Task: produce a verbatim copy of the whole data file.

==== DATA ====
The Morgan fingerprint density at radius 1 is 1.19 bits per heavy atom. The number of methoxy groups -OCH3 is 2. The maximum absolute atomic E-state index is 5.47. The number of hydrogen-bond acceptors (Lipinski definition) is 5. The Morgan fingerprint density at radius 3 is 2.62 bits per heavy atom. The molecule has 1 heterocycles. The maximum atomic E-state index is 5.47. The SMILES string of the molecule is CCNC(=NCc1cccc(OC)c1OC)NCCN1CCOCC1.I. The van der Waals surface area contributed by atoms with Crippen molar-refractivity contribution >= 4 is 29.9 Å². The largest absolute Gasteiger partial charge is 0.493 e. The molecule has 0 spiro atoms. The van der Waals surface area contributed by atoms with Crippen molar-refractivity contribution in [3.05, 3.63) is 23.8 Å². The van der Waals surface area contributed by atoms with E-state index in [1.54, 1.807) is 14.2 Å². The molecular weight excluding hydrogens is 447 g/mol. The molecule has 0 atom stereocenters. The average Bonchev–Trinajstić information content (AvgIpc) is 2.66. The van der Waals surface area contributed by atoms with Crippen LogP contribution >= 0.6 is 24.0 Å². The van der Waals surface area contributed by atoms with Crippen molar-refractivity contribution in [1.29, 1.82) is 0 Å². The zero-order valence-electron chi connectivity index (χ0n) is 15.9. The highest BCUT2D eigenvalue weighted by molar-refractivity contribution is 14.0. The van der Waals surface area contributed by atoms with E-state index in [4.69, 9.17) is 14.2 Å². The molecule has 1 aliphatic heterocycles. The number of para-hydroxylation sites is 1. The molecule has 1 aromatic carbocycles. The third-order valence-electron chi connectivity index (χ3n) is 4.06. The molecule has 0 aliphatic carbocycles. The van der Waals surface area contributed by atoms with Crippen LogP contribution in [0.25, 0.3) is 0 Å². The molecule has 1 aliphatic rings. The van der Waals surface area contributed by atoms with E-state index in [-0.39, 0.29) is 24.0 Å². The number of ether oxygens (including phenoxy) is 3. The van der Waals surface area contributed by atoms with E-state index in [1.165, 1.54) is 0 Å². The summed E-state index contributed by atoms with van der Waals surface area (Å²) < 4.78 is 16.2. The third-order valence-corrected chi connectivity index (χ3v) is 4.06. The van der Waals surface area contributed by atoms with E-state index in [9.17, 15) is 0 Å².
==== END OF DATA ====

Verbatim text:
The Morgan fingerprint density at radius 1 is 1.19 bits per heavy atom. The number of methoxy groups -OCH3 is 2. The maximum absolute atomic E-state index is 5.47. The number of hydrogen-bond acceptors (Lipinski definition) is 5. The Morgan fingerprint density at radius 3 is 2.62 bits per heavy atom. The molecule has 1 heterocycles. The maximum atomic E-state index is 5.47. The SMILES string of the molecule is CCNC(=NCc1cccc(OC)c1OC)NCCN1CCOCC1.I. The van der Waals surface area contributed by atoms with Crippen molar-refractivity contribution >= 4 is 29.9 Å². The largest absolute Gasteiger partial charge is 0.493 e. The molecule has 0 spiro atoms. The van der Waals surface area contributed by atoms with Crippen molar-refractivity contribution in [3.05, 3.63) is 23.8 Å². The van der Waals surface area contributed by atoms with E-state index in [1.54, 1.807) is 14.2 Å². The molecular weight excluding hydrogens is 447 g/mol. The molecule has 0 atom stereocenters. The average Bonchev–Trinajstić information content (AvgIpc) is 2.66. The van der Waals surface area contributed by atoms with Crippen LogP contribution >= 0.6 is 24.0 Å². The van der Waals surface area contributed by atoms with Crippen molar-refractivity contribution in [1.29, 1.82) is 0 Å². The zero-order valence-electron chi connectivity index (χ0n) is 15.9. The highest BCUT2D eigenvalue weighted by molar-refractivity contribution is 14.0. The van der Waals surface area contributed by atoms with E-state index in [4.69, 9.17) is 14.2 Å². The molecule has 1 aliphatic heterocycles. The number of para-hydroxylation sites is 1. The molecule has 1 aromatic carbocycles. The third-order valence-electron chi connectivity index (χ3n) is 4.06. The molecule has 0 aliphatic carbocycles. The van der Waals surface area contributed by atoms with Crippen LogP contribution in [0.25, 0.3) is 0 Å². The molecule has 1 aliphatic rings. The van der Waals surface area contributed by atoms with E-state index in [-0.39, 0.29) is 24.0 Å². The number of ether oxygens (including phenoxy) is 3. The van der Waals surface area contributed by atoms with E-state index in [1.165, 1.54) is 0 Å². The summed E-state index contributed by atoms with van der Waals surface area (Å²) < 4.78 is 16.2. The third-order valence-corrected chi connectivity index (χ3v) is 4.06. The van der Waals surface area contributed by atoms with E-state index in [9.17, 15) is 0 Å².